Susan has been involved with the RMS since winning an RMS prize for young scientists giving their first public scientific talk in 1985. Her research uses different types of microscopy -- standard light and fluorescence, confocal and electron microscopy - to study cancer biology. She is passionate about science education and teaches on a range of undergraduate and postgraduate cancer and cell biology courses. She has been an organiser of the RMS Cell Imaging Techniques course since 1996. She has authored and edited half a dozen books and is the RMS-Wiley handbook series editor.
Dr Peter Evennett HonFRMS
University of Leeds (retired)
Peter took his first degree in Zoology at the University of Liverpool, and his PhD at St Andrews, during which time his interests in microscopy developed. He lectured in Zoology at the University of Leeds for 30 years, with a particular interest in animal physiology and histology, cell biology and light and electron microscopy. He retired early from the University and since then has concentrated on his interests in microscopy, including teaching for the RMS and other organisations at home and abroad. He is particularly interested in finding simple ways of teaching and demonstrating the fundamental principles of the microscope to both professional and amateur microscopists. He has taken part in the RMS’s schools’ Outreach activities from the start, and assists in raising funds by recycling redundant equipment to amateur microscopists. Peter has been a member of the RMS for many years, and is an Honorary Fellow of the Society.
Dr Núria Gavara
Queen Mary University of London
Dr Núria Gavara was trained as a physicist before obtaining a PhD on Cell Biophysics at the Medical School of the University of Barcelona (Spain). She expanded her research skills by taking postdoctoral positions at the National Institutes of Health (NIH, USA) and the Institute of Biophysics at the University of Goettingen (Germany). Since 2013, she is a Lecturer in Biomedical Engineering and Biomaterials within the School of Engineering and Material Sciences at Queen Mary, University of London. Her research interests sit at the interface of cellular biophysics, mechanobiology, computer vision and machine learning, with a strong aim to furthering the understanding of the biological processes involved in physiology and disease. The research carried out in her lab focuses on the cell's cytoskeleton, and especially the characterisation of its organization and mechanical properties.To do so, the lab uses a broad cellular biophysics toolbox, including Atomic Force Microscopy, Traction Force Microscopy, high-throughput imaging, advanced image quantification pipelines and machine learning methods.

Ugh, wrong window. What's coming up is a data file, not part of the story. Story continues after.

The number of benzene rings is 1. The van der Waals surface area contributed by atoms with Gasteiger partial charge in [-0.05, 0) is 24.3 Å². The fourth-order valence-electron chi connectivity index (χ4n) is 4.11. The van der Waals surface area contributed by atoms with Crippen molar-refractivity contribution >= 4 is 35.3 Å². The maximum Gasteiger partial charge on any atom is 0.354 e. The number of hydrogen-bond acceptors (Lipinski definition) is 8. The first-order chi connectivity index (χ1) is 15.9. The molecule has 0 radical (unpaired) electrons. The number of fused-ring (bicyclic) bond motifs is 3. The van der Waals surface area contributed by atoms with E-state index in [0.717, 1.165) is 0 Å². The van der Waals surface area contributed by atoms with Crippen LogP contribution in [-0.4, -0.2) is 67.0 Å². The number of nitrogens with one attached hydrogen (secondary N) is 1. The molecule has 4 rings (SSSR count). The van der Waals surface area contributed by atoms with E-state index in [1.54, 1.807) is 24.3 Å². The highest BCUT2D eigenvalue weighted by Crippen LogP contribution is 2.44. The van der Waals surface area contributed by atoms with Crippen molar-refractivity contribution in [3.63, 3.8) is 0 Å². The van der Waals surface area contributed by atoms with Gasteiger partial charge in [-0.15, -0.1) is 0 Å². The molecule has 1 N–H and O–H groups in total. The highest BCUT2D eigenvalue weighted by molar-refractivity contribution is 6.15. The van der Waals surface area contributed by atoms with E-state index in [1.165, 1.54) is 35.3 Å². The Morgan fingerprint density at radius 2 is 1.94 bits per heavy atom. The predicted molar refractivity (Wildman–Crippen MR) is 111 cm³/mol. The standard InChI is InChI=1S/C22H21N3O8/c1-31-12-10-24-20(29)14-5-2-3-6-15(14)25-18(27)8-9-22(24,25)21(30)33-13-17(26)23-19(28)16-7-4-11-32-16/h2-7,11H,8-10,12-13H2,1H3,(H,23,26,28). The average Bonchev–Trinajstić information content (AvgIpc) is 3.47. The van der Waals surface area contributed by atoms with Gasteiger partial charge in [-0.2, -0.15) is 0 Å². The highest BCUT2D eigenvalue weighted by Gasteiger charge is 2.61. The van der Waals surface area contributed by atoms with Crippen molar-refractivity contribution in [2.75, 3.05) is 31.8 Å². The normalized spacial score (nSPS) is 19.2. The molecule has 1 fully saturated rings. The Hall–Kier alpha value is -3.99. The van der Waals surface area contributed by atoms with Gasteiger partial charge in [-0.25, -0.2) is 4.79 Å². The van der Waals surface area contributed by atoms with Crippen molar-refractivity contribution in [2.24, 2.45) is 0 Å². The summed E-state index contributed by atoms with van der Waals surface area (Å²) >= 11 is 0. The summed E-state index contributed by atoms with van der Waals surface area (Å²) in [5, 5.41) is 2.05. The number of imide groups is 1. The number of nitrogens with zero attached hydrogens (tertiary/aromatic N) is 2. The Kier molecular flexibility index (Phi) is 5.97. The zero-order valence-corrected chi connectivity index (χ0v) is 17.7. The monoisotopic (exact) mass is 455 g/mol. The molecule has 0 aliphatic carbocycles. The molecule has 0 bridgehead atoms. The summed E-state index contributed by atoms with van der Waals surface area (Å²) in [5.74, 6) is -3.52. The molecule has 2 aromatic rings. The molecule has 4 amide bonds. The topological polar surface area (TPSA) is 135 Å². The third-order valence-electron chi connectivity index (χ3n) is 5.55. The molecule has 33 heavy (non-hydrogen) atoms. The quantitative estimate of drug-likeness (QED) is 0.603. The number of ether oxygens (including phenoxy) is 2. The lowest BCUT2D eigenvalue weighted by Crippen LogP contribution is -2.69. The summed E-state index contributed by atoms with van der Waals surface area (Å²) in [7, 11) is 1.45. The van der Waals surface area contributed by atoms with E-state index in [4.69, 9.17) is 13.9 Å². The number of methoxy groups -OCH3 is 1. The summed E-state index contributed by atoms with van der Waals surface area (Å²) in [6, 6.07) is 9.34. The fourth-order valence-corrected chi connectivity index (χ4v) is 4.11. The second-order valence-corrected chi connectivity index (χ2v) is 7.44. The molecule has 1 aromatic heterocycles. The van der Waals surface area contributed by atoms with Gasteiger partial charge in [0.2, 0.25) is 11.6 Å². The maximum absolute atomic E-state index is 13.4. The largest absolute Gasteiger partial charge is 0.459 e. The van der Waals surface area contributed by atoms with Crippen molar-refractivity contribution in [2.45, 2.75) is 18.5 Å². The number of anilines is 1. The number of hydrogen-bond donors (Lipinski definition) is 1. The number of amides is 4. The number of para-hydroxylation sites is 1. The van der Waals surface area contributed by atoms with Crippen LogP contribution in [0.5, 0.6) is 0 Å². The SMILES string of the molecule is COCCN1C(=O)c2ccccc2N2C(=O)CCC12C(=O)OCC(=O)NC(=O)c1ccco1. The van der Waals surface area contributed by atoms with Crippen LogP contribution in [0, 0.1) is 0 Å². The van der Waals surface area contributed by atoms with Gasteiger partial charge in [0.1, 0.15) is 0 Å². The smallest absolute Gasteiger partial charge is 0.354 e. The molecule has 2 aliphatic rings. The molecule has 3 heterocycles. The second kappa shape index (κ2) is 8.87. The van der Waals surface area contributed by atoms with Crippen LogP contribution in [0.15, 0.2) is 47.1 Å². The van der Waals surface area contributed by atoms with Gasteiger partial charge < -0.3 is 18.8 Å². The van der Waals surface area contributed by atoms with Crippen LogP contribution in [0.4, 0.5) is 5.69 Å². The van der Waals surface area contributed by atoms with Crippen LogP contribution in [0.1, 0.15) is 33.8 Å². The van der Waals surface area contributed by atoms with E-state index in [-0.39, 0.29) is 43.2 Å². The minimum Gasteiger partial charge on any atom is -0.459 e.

Dr Chris Hammond
University of Leeds (retired)
Chris, formerly Senior Lecturer in Materials at the University of Leeds, has had a long association with the RMS. Together with a small group of council members he was involved in the establishment of the AMFES initiative in 1995, from which the Outreach and Education programme has largely grown. His motivation is the belief that a child's curiosity about the natural world can be nurtured, from the simplest level, by the observations and discoveries which can be made with the microscope.
In 2015, Chris was awarded the first RMS President's Medal.
Dr Pippa Hawes
Institute of Animal Health
Pippa is the Head of Bioimaging at The Pirbright Institute based in Surrey. Projects centre around investigating the interactions between animal pathogens and host cells. Bioimaging is dedicated to using and developing confocal and electron microscopy techniques to study viruses exotic to the UK that infect farm animals. Pippa has extensive experience in the field of electron microscopy and is an active member of the RMS EM section committee. She believes the RMS has an important role to play in the promotion and teaching of microscopy and is consequently a member of the Outreach and Education committee and lecturer at the RMS EM School.
Prof Rob Kesseler
University of the Arts London